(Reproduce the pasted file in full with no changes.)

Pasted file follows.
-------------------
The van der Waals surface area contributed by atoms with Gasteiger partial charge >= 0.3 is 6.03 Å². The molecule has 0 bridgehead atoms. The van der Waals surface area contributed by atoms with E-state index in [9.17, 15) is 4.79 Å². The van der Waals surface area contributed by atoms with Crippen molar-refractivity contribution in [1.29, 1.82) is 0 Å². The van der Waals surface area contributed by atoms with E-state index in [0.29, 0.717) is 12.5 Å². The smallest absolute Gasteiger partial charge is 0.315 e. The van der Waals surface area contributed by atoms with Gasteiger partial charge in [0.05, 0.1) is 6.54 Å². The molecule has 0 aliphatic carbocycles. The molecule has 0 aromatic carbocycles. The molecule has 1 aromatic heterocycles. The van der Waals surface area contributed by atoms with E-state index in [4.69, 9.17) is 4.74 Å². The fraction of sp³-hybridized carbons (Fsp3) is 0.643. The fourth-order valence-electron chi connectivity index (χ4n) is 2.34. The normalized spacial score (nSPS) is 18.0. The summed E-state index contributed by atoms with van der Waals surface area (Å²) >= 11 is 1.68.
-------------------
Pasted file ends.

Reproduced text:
The van der Waals surface area contributed by atoms with Gasteiger partial charge >= 0.3 is 6.03 Å². The molecule has 0 bridgehead atoms. The van der Waals surface area contributed by atoms with E-state index in [9.17, 15) is 4.79 Å². The van der Waals surface area contributed by atoms with Crippen molar-refractivity contribution in [1.29, 1.82) is 0 Å². The van der Waals surface area contributed by atoms with E-state index in [0.29, 0.717) is 12.5 Å². The smallest absolute Gasteiger partial charge is 0.315 e. The van der Waals surface area contributed by atoms with Gasteiger partial charge in [0.05, 0.1) is 6.54 Å². The molecule has 0 aliphatic carbocycles. The molecule has 0 aromatic carbocycles. The molecule has 1 aromatic heterocycles. The van der Waals surface area contributed by atoms with E-state index in [4.69, 9.17) is 4.74 Å². The fraction of sp³-hybridized carbons (Fsp3) is 0.643. The fourth-order valence-electron chi connectivity index (χ4n) is 2.34. The normalized spacial score (nSPS) is 18.0. The summed E-state index contributed by atoms with van der Waals surface area (Å²) >= 11 is 1.68.